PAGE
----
I’m beginning to think my apartment complex must have gotten bored in the past week or so and decided it might be fun to see if they could annoy me enough to prompt a blog post.
The fun began on Friday, when I came home to a note on my door. When I opened it, I was immediately met with this:
A reminder, by definition, is a call to remember something, which implies that I must have previously been introduced to whatever they’re reminding me about. One might further conclude that with three exclamation points, two more than is generally ever necessary, this must be something really important that I had clearly forgotten.
But this was news to me: I am about to be billed $35 for a set of small mini-blinds on a window that is missing the ends of a few slats. About four slats are broken off at the strings, leaving about a four-inch square that someone might see into my apartment if it were not for the big cabinet that is in front of that window.
The letter also informs me that the community’s service team would be coming by on Thursday to replace the “offending” blinds for me. As long as I replace the blinds myself by Wednesday, they won’t charge me anything and all will be right with the world.
The broken edges of the individual slats were caused by the cocker spaniel who insisted upon looking out of the window when the blinds were down. I lost him back in March; the damage to the blinds was done at least a year ago. Probably closer to two years ago.
So why, this particular week, did this little malady become a full-fledged crisis requiring my immediate attention?
Today, I found another note on my door. This time, there was no friendly reminder and no multiple exclamation points. It was much more matter-of-fact, addressed to “Valued Resident.”
Whenever a business tells you how much they value you, that’s a sure sign bad news is immediately forthcoming.
This one pointed out that according to the lease, rent is due on or before the first of each month. Then there’s this:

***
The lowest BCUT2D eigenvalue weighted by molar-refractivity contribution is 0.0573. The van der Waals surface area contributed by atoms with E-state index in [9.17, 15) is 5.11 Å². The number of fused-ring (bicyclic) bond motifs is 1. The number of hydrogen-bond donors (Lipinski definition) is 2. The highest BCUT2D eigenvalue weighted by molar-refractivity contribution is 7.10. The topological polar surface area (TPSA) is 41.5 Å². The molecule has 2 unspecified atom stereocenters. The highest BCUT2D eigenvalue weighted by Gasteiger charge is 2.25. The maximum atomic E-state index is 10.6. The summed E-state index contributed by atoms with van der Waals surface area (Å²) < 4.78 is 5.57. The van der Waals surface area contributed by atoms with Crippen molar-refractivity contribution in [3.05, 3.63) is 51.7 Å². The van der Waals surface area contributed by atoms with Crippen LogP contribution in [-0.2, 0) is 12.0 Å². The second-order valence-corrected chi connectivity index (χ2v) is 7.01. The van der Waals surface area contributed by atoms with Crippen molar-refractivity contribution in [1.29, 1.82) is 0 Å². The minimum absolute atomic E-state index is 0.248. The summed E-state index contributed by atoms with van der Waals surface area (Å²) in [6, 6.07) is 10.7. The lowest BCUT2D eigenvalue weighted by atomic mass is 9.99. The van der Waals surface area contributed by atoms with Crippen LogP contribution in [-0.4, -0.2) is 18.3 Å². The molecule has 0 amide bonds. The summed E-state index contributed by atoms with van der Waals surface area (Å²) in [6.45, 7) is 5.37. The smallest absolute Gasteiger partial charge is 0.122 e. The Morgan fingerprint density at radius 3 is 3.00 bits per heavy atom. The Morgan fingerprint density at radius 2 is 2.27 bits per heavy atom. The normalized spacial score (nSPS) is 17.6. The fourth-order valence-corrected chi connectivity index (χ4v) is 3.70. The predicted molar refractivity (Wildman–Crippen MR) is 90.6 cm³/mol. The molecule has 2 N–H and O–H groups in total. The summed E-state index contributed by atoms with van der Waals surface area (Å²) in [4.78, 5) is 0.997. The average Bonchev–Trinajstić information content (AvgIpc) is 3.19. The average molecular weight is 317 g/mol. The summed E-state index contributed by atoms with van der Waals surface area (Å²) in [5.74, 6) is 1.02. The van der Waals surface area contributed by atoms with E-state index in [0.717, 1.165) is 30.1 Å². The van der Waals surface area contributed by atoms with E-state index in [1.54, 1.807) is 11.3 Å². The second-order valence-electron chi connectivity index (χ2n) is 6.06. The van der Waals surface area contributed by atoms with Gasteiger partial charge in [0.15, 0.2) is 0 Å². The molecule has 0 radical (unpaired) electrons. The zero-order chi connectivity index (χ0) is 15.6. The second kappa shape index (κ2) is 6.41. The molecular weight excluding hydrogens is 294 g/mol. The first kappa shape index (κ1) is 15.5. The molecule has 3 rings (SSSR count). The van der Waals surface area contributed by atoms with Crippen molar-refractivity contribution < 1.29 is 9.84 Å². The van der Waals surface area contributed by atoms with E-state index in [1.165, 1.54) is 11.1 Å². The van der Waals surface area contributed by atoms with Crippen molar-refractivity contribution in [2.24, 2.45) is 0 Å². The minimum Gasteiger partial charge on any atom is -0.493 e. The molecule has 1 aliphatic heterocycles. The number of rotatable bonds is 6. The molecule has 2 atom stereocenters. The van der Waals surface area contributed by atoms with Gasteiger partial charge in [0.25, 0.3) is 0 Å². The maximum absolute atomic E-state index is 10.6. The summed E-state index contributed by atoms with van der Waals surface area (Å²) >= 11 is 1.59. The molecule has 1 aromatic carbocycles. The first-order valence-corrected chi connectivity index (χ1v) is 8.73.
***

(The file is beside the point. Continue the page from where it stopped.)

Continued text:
“While, there is a courtesy grace period before we apply a late charge, we wanted to remind you that rent is considered late after the 1st of each month.” [sic]
There was no explanation in the letter, however, as to why they placed a comma after while.
It did go on to notify me that beginning in October, personal checks and online payments will only be accepted through the close of business on the third of the month. After that, “certified funds,” i.e., a certified check issued through a bank, are the only thing they’ll accept through the fifth, after which an additional $100 is due.
They’ve been pushing their automatic draft payment feature through their website for some time now. I haven’t taken advantage of it, yet, because I generally prefer to avoid online payments, particularly when made to an organization that likes to throw additional charges, like a random $35 fee for miniblinds, into the mix with little notice.
But the convenience of being able to pay online automatically now trumps the hassle of having to pay for a certified check from the bank on the fourth of the month, which is still part of the “grace period,” but now isn’t treated as though it is.
So what does paying rent on the second of the month mean? We’re late but it’s okay? It’s just okay and no one cares? Or we’re deadbeats on the verge of pushing out luck?
Beyond that, in the aforementioned lease, it clearly spells out a five-day grace period. But they’ve clearly read my blog long enough to anticipate the question with which I would have ended this piece: Can they really do that to someone who’s got a signed lease with a different policy. In smaller type, not small enough to truly constitute “fine print,” along the bottom of the page, is this:
“Please note that per the South Carolina Landlord Tenant Act, we are entitled to change, add or modify current lease terms, rules and policies with a written 30 day notice to all residents prior to the change.”
It’s flattering that they’ve read me well enough to anticipate where I was going next.
I’d gush a little more over it, but I have to get to the store to see a man about some mini-blinds.